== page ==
Using Authentic Assignments to Assess Student Learning
As an administrator, I often ask myself whether learning has taken place—although my language may be a little more colorful. I want to avoid wasting my student’s time and effort, and even more so, I really do want to make sure that my students have learned something. In addition to my professor role, I serve as an administrator and have served as a graduate program director in the past; in that role I often encouraged other faculty to use authentic assignments to assess student learning. As administrators, if you have never heard of authentic assignments, this article will be a helpful overview as you think about how to encourage your faculty to develop strategies for authentic assessment. It begins by framing authentic assignments within the context of student learning and assessment before offering practical advice and suggestions.
In his book Super Courses (2021), Ken Bain says this about student learning and student motivation:
Any learner must remain highly motivated to stick with the arduous process of building a new paradigm and thinking about its implications and applications. To maintain such dedication, students must believe that their learning will make a difference to themselves and others . . . to learn deeply we must intend to do so. (p. 21)
Bain, in part, is reminding us that for our students to learn—truly learn—they must be motivated to learn. Without this embedded motivation, either intrinsic or extrinsic, their learning potential will be limited. That said, faculty and administrators alike must still remind ourselves of our end goal: what we want our students to know, think, or do as a result of our courses or curriculum. But without subsequently determining how to keep our students engaged and motivated, our efforts may fall flat.
Once we have determined what we want our students to know, think, or do, we have to actually measure this progress. This is where holistic and transformative assessment can be helpful. First, for assessment to be holistic, it must address the whole person (student), meaning our assessment should measure knowledge, affect for content, and skill. We strive to educate the whole person; therefore, when we measure learning, we want to measure those holistic elements that can help us refine our teaching and achieve greater student learning. Second, we want to make sure our assessment is transformative, that we close the loop, so to speak, and encourage a culture of assessment within our departments. Transformative assessment matters; it is not busywork or a top-down data collection initiative solely for the purposes of collecting data. Instead, it is student-centered, always looking to increase teaching effectiveness.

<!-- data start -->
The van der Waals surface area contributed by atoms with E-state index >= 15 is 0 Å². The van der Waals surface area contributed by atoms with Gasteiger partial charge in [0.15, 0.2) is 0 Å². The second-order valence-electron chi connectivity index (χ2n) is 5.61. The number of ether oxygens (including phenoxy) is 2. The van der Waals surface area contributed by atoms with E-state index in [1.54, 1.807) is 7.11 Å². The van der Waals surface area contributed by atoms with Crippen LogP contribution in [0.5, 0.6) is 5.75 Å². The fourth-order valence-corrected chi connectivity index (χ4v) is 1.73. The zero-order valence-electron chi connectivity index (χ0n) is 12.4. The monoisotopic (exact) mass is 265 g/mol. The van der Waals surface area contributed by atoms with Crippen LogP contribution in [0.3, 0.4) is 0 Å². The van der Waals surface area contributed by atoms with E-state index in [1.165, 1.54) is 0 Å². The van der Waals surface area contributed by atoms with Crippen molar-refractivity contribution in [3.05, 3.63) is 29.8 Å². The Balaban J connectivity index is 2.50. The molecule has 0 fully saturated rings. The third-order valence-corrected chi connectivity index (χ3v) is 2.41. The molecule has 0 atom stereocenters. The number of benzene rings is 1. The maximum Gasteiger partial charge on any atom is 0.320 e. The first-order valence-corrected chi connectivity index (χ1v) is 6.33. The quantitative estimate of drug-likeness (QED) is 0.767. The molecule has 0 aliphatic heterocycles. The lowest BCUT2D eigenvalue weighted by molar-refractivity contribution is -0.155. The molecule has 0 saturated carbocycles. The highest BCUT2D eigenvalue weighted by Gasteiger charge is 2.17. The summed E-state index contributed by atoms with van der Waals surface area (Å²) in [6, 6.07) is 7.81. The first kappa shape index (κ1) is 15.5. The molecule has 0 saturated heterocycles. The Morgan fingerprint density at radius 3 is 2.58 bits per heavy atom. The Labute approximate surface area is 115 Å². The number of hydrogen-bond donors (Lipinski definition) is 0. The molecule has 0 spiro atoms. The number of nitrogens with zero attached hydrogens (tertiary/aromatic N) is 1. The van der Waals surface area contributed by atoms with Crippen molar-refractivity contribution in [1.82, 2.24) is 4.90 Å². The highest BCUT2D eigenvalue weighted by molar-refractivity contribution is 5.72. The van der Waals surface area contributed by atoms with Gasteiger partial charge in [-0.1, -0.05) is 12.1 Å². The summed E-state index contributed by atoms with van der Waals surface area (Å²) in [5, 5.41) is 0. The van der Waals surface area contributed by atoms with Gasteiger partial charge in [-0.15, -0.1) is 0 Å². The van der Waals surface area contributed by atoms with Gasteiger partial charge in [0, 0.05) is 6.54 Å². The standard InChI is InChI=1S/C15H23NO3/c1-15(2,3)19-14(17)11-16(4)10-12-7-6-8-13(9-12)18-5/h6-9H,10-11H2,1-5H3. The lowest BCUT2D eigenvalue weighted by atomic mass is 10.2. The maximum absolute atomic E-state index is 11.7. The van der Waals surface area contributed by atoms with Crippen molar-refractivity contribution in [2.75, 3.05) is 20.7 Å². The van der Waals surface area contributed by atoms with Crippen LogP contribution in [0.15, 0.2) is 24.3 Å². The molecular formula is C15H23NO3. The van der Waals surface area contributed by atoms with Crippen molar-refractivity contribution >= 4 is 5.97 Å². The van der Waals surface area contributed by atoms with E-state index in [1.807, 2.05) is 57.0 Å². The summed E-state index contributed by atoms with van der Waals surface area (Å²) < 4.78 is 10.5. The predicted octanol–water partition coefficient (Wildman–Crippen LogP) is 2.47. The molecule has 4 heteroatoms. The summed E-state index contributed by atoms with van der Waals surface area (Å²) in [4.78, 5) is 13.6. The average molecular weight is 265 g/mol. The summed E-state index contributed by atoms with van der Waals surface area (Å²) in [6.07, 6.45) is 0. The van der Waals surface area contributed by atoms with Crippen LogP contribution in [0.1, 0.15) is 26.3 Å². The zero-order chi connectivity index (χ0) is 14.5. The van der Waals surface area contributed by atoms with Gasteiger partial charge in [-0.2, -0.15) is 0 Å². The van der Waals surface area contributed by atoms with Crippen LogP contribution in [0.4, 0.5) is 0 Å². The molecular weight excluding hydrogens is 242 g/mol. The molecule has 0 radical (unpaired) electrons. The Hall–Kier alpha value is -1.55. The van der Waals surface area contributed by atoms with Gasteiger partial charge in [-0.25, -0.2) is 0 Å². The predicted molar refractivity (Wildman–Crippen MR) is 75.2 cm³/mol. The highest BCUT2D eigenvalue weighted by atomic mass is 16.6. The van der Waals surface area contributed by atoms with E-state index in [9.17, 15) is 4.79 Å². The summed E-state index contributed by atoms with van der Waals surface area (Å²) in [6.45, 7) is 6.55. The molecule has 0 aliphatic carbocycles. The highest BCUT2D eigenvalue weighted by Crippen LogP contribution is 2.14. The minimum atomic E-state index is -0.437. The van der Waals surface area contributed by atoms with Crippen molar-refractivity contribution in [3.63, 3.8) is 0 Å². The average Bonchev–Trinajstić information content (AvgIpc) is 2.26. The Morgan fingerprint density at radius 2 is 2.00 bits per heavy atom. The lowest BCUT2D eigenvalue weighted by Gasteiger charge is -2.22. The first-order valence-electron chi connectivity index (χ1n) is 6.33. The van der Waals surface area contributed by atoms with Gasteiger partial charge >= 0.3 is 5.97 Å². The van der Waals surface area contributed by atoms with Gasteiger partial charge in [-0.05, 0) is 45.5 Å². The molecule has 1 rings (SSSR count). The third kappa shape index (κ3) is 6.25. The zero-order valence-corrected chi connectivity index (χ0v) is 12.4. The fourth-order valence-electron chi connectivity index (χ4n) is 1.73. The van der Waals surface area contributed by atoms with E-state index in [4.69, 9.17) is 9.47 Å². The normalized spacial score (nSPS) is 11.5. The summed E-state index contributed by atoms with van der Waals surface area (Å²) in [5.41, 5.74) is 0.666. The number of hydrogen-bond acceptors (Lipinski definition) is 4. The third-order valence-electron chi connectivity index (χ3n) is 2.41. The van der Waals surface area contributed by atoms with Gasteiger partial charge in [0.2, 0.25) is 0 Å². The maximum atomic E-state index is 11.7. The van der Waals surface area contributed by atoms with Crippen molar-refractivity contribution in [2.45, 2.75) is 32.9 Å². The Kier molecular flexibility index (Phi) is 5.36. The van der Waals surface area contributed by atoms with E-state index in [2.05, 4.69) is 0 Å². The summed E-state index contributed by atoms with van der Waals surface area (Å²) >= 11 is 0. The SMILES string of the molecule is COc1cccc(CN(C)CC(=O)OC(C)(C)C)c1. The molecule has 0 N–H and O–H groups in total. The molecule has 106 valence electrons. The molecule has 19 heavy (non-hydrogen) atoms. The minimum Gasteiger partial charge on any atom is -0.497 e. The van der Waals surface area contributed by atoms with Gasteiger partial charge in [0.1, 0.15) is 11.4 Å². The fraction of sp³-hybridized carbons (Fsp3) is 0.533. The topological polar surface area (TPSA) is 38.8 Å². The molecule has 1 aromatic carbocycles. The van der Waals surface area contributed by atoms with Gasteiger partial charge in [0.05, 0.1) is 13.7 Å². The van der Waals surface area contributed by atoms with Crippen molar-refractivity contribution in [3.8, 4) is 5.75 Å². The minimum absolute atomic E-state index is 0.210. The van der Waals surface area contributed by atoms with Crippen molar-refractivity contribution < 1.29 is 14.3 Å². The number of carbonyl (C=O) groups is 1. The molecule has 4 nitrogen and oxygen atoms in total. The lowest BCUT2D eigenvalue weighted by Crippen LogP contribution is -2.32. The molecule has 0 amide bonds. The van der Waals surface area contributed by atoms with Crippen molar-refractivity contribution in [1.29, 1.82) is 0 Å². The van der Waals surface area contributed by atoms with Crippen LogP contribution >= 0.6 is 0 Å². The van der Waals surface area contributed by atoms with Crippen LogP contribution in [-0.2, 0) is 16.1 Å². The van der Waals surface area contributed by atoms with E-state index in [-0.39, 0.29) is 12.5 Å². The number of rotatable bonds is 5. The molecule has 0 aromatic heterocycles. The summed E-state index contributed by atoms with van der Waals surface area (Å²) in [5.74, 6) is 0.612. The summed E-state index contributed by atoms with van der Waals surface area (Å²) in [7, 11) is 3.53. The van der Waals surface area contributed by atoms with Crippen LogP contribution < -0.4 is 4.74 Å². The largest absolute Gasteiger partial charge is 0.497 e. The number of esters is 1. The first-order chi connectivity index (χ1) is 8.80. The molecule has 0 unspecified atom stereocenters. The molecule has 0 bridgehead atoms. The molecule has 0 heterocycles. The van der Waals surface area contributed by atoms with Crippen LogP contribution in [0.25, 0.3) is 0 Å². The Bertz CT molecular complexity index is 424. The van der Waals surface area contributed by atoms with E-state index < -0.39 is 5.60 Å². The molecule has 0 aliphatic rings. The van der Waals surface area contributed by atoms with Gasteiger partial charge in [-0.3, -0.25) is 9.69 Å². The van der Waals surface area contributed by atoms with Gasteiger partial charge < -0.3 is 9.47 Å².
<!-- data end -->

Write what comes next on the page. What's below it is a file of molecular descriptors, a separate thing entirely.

How do we encourage learning environments where learning can take place and where we can measure student learning using authentic assessment? I believe we can strategically use authentic assignments to increase student engagement and assess student learning in our courses. Authentic assignments require students to apply what they have learned to a new situation and demands that they determine what information and skills are relevant and how they should be used. The goal, then, is pure application of course material. An assignment is authentic when it is realistic; requires judgment and innovation; asks the student to do the subject; replicates or stimulates the contexts in which adults are tested in the workplace or in civic or personal life; assesses the student’s ability to efficiently and effectively use different knowledge and skills to negotiate a complex task; and allows opportunities to rehearse, practice, consult resources, and get feedback on and refine performances or deliverables (Wiggins, 1998). The goal of authentic assignments is to encourage higher-order thinking and answer disciplinary questions using real-life concepts. Through this replication of real-world performances, faculty can assess performance measures (i.e., assess student learning) and encourage the development of applicable skills. Typically, authentic assignments are scaffolded, and students can practice skills learned in class and receive consistent and helpful feedback from key stakeholders, including the faculty member. Unlike a typical test or evaluative mechanism that asks what, authentic assignments ask how.